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J LHLS Archives: May 2004
Friday, May 7, 2004
By David Mack
Reviewed by Sarah Rasher
Kabuki: Metamorphosis is an absolutely beautiful book, upon first glance. David Mack's illustrations, which incorporate both Western and East Asian artistic styles and reference everything from board games to Impressionism and from manga to Japanese calligraphy, are works of art in their own right, and it's easy to see why Marvel recently offered him such a lucrative deal. I would blame no one for flipping through it casually, finding herself captivated by the pictures, and bringing it home. Neither would blame her for hurling it across the room in frustration within an hour of actually trying to read it.
The story is typical comic book fare: a group of undercover assassins that help the government control organized crime, imprisoned in a mental hospital, seek freedom. The assassins are all beautiful, well-stacked women with tragic pasts and intricate tattoos. There are awfully convenient clues and utility ducts, and awfully improbable outfits and lesbian kisses.
It doesn't seem that Mack intends to lure readers with narrative originality, though. The pictures are the attractive thing, and they often seem determined to interfere with whatever plot and characterization there is. Blocks of text run up and down the page, in circles and through mazes, with little concern for legibility. Some pages of text are essentially unreadable because they are almost the same color as the background; others are scrawled childishly. There are a number of misspelled words. If this were a sketchbook in a gallery of contemporary art, it would seem creative and fresh, but this is being marketed as a graphic novel. It seems that the emphasis here is almost entirely on the "graphic," with the "novel" aspect diminished to the point of irrelevance. [more]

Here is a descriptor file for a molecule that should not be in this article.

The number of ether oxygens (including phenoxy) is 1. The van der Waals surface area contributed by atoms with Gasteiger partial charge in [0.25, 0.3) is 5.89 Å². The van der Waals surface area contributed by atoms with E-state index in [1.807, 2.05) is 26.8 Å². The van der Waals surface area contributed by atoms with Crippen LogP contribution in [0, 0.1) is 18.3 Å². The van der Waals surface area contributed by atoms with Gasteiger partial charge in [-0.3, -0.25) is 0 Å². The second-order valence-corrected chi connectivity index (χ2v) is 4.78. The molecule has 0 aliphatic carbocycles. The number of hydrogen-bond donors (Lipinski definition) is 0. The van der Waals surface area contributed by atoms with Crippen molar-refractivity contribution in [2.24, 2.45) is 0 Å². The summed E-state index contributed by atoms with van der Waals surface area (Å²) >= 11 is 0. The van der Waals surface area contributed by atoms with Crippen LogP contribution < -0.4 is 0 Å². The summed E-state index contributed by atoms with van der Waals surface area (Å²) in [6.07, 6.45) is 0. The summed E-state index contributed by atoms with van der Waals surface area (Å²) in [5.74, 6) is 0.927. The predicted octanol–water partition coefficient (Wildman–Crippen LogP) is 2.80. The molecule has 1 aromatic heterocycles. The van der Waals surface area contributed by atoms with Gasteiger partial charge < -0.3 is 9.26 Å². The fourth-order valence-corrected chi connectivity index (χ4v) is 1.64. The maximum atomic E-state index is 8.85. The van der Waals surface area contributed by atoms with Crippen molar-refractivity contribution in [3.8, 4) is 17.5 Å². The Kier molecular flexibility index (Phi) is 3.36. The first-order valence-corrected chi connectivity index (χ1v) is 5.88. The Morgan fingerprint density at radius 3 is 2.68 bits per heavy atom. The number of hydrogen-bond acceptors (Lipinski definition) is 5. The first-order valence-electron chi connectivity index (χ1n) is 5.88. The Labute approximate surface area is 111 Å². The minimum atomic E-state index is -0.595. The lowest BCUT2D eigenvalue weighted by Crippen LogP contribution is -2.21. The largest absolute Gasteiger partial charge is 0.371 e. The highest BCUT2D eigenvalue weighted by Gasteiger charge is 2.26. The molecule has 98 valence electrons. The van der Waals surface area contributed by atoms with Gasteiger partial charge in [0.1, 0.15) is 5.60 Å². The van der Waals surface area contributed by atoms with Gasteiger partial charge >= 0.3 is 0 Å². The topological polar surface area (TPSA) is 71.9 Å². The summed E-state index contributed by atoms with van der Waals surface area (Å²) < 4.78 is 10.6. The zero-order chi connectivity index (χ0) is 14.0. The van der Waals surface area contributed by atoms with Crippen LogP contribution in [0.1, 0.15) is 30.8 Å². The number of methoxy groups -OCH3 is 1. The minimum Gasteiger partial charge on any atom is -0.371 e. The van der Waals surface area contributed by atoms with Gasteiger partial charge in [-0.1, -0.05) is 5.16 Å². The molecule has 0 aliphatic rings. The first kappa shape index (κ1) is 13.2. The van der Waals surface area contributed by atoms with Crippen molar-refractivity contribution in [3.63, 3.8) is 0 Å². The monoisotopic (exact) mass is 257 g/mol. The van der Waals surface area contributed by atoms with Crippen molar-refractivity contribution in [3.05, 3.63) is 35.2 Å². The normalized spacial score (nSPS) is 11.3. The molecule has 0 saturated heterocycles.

Posted by Sarah Rasher @ 08:39 PM PST [Link]
Monday, May 3, 2004
One of the magnificent political paradoxes ...
Posted by William Wentworth Sheilds @ 01:48 PM PST [Link]
Forced pretentious dribble thrown together in mock effort.
The title is appropriate in as much as the characters are just that; wasted minds.
They seem be be only slightly surviving the environment forced upon them.
I’m far too old and educated to voluntarily read through empty words, and self-serving expressions of “woe is me”.
We are greeted with David, an angry-depressed-semi-closeted artist with a crutch. The crutch is obviously the literal as well as expressive representation of the term.
David attacks his father for breaking into the house. Dad doesn't have a key now, since he and mom are getting divorced. David has a friend/girlfriend who then breaks in unannounced. But she succinctly kicks his ass with a chain. How nice.
Daddy questions his sons sexuality, the girlfriend challenges his manhood, and the sister seems pretty much done with the whole scene. She is for all intensive purposes a mere add on character salt and peppering the scene with weak one liners of no apparent value. In the closing scene mom enters accusing the almost divorced husband of allowing assasines into the house while putting him in a headlock and screaming "Bullshit!" as a retorte to his "explanations".
Degrading, debasing, violent, harsh, crass, and classless.
After reading this I should file assault charges against the author.
Posted by Kathy LaFollett @ 12:23 PM PST [Link]
A Drunken TiKi Production
Review by Kathy LaFollett
There are some things in life, death and long lines that cannot be explained, Schadenfreud! is one of those things.